Method and Written Report Guidelines

(based on instructions for authors, Canadian Family Physician journal, July 12, 2011)


Manuscripts must be prepared in accordance with the “Uniform Requirements for Manuscripts Submitted to Biomedical Journals” available at

Distribution: For residents recruiting fellow family practice residents to complete surveys, please follow guidelines under ‘Data request/Resident Access’  and submit completed ‘Data request/Resident access application form’ to Data Concierge Committee. For all other inquiries related to Data request/Resident access please contact the Data Concierge Committee at:

Abstracts should be structured under Objective, Design, Setting, Participants, Main outcome measures, Results, and Conclusions and should not exceed 300 words. Up to four key words (MeSH headings) should be included.

Articles should be no more than 2000 words, excluding abstract, tables and references.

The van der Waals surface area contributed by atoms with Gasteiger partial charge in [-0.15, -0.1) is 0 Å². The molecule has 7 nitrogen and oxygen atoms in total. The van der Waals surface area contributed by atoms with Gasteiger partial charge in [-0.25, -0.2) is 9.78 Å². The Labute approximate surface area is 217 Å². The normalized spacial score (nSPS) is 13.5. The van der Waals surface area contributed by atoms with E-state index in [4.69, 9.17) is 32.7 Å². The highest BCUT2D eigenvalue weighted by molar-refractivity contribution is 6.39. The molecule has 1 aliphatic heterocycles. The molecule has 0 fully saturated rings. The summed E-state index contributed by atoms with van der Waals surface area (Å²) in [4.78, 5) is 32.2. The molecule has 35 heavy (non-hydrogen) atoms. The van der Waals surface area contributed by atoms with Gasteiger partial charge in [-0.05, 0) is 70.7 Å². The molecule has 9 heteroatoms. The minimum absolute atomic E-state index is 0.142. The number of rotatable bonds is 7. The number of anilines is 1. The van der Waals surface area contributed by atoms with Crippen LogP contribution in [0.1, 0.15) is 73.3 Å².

Introduction should describe the reason for the survey, especially what new information it is intended to find. Describe the context for the survey and support with key references. The study question should be clearly stated as the objective at the end of the introduction.

Method should first describe the setting and then present the population base (sample frame) and the sampling procedures used (inclusion and exclusion criteria). Describe development of the survey instrument and indicate its validity and accuracy (references) and whether it was pilot tested before use. Whenever possible, use a survey that has already been validated and published. Present your analysis strategy and sample size estimation.

Results begin with the response rate. The results should be clearly presented in text and tables without overlap. Statistical analysis should be appropriate to the study design and sample size. We recommend using confidence intervals. No commentary should be included.